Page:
Post-caesarean surgical site infection: an incidence and associated determinants study at Kiryandongo General Hospital

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Kampala International University, School of Health Sciences
Prevalence of surgical site infections has risen with increased Caesarean section rates. Global estimates for post-CS SSIs range between 3 – 15% (highest rates in resource-poor countries) (Zuarez-Easton, Zafran, Garmi, & Salim, 2017). Surgical Site Infections (SSIs) cause significant morbidity among post-CS mothers. Many factors have been associated with post-CS SSIs although little data exist on the matter in Kiryandongo. Therefore, the study was about the prevalence, factors and outcomes of Post-Caesarean Section Surgical Site Infections at Kiryandongo General Hospital. A descriptive cross sectional study was used which involved record and surgical notes review of 320 women delivered through caesarean section. 40 (12.5%) of the women developed surgical site infections. Strong significance was seen in rural residence, Chorioamnionitis, emergency CS and DM/prediabetes and post-CS SSIs. Other factors were obesity, smoking, HIV/AIDS coinfection, nulliparity and unsatisfactory prenatal care. Singleton pregnancy was also significant while corticosteroid use and hypertension had no significance. Bacteraemia/sepsis and wound dehiscence were the main complications seen. The prevalence of post-caesarean section surgical site infection in Kiryandongo General Hospital was 12.5%, a value high enough to warrant urgent intervention. Risk factors for post-caesarean surgical site infections were rural residence, Chorioamnionitis, DM/pre-diabetes, extremes of maternal age, obesity, tobacco use, HIV/AIDS coinfection, nulliparity, unsatisfactory prenatal care and emergency caesarean sections. Corticosteroid use and hypertension were not significant whereas singleton (rather than twin) gestation was found to be significant. Prolonged post-op hospital stay with rise in cost of care were the outcomes necessitated by complications that mainly included bacteraemia/sepsis and wound dehiscence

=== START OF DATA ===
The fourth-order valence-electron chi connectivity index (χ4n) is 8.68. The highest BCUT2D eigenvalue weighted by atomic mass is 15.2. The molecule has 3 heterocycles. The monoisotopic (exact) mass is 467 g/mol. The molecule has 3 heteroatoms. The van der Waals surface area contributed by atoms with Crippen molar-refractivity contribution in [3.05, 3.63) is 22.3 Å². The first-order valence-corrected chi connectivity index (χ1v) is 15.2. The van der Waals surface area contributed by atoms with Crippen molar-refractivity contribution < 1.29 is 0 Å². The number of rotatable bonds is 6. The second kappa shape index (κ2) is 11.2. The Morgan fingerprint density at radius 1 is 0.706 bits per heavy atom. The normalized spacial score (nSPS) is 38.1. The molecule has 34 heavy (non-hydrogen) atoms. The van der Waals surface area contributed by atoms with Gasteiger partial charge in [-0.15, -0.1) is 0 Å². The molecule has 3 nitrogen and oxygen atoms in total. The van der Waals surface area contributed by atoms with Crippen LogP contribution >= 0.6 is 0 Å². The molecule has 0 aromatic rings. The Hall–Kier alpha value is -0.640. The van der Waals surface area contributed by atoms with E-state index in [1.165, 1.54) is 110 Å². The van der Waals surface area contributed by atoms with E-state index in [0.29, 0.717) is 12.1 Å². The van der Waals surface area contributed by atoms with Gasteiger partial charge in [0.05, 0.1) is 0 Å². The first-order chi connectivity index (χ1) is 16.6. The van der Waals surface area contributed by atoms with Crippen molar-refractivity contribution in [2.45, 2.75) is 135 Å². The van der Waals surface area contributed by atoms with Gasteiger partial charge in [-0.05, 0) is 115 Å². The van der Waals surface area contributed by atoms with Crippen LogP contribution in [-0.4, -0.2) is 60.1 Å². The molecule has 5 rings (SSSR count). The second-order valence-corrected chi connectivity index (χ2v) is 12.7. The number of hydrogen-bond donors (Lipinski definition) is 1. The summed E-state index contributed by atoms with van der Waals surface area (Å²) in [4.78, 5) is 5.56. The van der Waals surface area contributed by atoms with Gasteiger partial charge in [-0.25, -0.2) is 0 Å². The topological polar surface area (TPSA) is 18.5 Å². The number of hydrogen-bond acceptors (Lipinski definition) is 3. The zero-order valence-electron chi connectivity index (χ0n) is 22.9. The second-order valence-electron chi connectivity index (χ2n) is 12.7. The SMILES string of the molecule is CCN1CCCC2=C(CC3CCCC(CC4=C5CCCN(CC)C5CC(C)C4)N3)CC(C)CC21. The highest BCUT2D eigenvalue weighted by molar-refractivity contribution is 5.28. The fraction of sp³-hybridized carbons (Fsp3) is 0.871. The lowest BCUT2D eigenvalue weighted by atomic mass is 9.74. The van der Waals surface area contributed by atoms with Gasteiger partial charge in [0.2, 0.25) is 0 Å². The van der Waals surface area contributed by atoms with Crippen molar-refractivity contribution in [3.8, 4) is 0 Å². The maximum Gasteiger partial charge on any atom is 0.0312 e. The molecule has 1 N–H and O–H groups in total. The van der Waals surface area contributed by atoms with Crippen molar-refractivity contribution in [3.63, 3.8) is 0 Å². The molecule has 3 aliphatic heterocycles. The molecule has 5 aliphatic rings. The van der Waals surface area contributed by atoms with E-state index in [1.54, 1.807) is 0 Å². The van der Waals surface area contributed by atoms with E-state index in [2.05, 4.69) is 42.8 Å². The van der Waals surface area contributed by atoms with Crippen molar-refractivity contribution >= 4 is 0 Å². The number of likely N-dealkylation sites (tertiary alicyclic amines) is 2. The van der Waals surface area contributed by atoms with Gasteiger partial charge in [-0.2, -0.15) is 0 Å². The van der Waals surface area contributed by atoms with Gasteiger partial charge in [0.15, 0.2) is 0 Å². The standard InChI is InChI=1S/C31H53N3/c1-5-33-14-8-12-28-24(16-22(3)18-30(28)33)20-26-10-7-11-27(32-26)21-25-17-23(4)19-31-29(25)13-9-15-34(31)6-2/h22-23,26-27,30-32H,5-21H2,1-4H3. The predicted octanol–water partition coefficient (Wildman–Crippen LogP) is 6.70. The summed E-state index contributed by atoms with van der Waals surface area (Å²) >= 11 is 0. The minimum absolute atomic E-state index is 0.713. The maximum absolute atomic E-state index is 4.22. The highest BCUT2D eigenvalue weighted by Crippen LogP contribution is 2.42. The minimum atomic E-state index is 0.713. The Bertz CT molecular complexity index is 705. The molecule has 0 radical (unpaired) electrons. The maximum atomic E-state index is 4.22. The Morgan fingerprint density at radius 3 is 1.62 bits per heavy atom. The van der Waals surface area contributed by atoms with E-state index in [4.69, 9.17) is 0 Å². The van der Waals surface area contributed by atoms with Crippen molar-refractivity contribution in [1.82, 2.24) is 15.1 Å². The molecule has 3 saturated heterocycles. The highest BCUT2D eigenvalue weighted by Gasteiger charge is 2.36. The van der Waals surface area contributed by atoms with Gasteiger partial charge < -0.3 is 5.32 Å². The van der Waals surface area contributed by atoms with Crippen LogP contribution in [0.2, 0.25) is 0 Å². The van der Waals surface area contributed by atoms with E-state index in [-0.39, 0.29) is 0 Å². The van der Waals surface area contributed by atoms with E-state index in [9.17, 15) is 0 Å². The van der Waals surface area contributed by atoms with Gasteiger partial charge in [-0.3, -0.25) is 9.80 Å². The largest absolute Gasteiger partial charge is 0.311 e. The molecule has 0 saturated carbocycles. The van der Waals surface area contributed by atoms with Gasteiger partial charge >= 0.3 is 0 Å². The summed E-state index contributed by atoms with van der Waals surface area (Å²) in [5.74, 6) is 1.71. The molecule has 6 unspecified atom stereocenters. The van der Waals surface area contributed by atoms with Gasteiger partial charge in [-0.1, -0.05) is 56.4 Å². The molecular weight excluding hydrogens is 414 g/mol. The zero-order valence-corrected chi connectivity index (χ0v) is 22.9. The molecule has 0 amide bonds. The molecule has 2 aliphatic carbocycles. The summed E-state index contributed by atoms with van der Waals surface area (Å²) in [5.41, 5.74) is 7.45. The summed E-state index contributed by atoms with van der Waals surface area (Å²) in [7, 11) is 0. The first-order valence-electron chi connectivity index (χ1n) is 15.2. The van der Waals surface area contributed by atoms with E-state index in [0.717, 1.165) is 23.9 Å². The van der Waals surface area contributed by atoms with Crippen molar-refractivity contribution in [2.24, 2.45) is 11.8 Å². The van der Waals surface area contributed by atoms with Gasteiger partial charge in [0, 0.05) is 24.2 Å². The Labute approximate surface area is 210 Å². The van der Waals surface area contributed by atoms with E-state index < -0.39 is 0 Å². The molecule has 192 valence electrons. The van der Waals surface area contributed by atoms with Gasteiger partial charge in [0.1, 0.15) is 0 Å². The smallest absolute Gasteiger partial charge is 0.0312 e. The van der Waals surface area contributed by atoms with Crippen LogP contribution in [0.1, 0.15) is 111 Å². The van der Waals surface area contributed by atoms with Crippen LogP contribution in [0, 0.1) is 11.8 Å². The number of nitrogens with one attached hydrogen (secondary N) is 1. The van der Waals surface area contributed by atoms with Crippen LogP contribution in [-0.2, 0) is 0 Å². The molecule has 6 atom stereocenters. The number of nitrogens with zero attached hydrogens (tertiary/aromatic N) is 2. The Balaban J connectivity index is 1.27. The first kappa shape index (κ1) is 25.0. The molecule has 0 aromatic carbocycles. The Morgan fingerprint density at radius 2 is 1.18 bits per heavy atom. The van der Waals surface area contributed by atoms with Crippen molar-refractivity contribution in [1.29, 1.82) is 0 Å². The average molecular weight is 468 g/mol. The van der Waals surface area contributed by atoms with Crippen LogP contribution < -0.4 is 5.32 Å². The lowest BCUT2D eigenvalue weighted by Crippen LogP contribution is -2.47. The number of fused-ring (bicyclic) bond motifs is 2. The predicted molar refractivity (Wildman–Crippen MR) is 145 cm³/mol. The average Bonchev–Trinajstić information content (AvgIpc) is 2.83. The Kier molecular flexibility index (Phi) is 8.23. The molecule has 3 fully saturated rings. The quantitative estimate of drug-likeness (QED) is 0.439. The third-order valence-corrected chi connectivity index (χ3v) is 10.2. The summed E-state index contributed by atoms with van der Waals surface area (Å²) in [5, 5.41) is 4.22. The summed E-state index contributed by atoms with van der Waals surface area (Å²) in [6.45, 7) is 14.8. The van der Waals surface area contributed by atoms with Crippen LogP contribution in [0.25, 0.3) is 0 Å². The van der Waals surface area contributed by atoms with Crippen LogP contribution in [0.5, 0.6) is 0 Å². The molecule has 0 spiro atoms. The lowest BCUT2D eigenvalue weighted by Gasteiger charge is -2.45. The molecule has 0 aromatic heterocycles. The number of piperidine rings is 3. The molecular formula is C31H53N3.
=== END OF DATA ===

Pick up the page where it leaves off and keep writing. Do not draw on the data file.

A research report submitted to the Faculty of Clinical Medicine and Dentistry in partial fulfillment of the requirements for the award of a degree of Bachelor of Medicine and Surgery of Kampala International University
Surgical Site Infection, Caesarean Section, Post-caesarean surgical site infection, Kiryandongo General Hospital